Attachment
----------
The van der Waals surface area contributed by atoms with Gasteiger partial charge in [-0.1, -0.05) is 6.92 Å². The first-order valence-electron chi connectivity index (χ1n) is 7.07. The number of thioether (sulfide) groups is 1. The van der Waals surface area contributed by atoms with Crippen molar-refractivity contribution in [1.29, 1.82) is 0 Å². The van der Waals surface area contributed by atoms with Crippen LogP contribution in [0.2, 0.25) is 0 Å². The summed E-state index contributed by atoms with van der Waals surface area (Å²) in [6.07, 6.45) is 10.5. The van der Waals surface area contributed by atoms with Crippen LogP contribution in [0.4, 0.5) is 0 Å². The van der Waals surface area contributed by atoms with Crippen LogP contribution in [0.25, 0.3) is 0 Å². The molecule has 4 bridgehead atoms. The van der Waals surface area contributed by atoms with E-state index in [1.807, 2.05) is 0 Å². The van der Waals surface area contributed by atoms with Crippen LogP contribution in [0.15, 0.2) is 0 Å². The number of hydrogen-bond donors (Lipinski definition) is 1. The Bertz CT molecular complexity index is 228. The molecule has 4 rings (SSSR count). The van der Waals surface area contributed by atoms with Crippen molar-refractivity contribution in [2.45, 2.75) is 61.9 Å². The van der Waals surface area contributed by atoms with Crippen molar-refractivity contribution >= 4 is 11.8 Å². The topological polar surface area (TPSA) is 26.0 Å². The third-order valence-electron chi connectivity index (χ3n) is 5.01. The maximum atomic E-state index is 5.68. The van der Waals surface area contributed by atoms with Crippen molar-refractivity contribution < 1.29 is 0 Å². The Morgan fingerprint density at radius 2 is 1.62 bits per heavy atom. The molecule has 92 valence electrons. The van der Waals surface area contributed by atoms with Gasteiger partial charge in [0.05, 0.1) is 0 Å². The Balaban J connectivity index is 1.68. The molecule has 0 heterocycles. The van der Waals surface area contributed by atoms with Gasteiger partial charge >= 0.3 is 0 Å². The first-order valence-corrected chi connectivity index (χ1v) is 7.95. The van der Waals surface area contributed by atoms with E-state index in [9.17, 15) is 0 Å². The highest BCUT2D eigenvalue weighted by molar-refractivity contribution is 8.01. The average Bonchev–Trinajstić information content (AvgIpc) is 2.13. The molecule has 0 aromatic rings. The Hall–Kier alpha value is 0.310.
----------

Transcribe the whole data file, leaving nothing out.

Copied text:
The van der Waals surface area contributed by atoms with Gasteiger partial charge in [-0.1, -0.05) is 6.92 Å². The first-order valence-electron chi connectivity index (χ1n) is 7.07. The number of thioether (sulfide) groups is 1. The van der Waals surface area contributed by atoms with Crippen molar-refractivity contribution in [1.29, 1.82) is 0 Å². The van der Waals surface area contributed by atoms with Crippen LogP contribution in [0.2, 0.25) is 0 Å². The summed E-state index contributed by atoms with van der Waals surface area (Å²) in [6.07, 6.45) is 10.5. The van der Waals surface area contributed by atoms with Crippen LogP contribution in [0.4, 0.5) is 0 Å². The van der Waals surface area contributed by atoms with Crippen LogP contribution in [0.25, 0.3) is 0 Å². The molecule has 4 bridgehead atoms. The van der Waals surface area contributed by atoms with E-state index in [1.807, 2.05) is 0 Å². The van der Waals surface area contributed by atoms with Crippen LogP contribution in [0.15, 0.2) is 0 Å². The number of hydrogen-bond donors (Lipinski definition) is 1. The Bertz CT molecular complexity index is 228. The molecule has 4 rings (SSSR count). The van der Waals surface area contributed by atoms with Crippen molar-refractivity contribution in [2.45, 2.75) is 61.9 Å². The van der Waals surface area contributed by atoms with Crippen molar-refractivity contribution >= 4 is 11.8 Å². The topological polar surface area (TPSA) is 26.0 Å². The third-order valence-electron chi connectivity index (χ3n) is 5.01. The maximum atomic E-state index is 5.68. The van der Waals surface area contributed by atoms with Crippen molar-refractivity contribution < 1.29 is 0 Å². The Morgan fingerprint density at radius 2 is 1.62 bits per heavy atom. The molecule has 92 valence electrons. The van der Waals surface area contributed by atoms with Gasteiger partial charge in [0.05, 0.1) is 0 Å². The Balaban J connectivity index is 1.68. The molecule has 0 heterocycles. The van der Waals surface area contributed by atoms with Gasteiger partial charge >= 0.3 is 0 Å². The first-order valence-corrected chi connectivity index (χ1v) is 7.95. The van der Waals surface area contributed by atoms with E-state index in [9.17, 15) is 0 Å². The highest BCUT2D eigenvalue weighted by molar-refractivity contribution is 8.01. The average Bonchev–Trinajstić information content (AvgIpc) is 2.13. The molecule has 0 aromatic rings. The Hall–Kier alpha value is 0.310.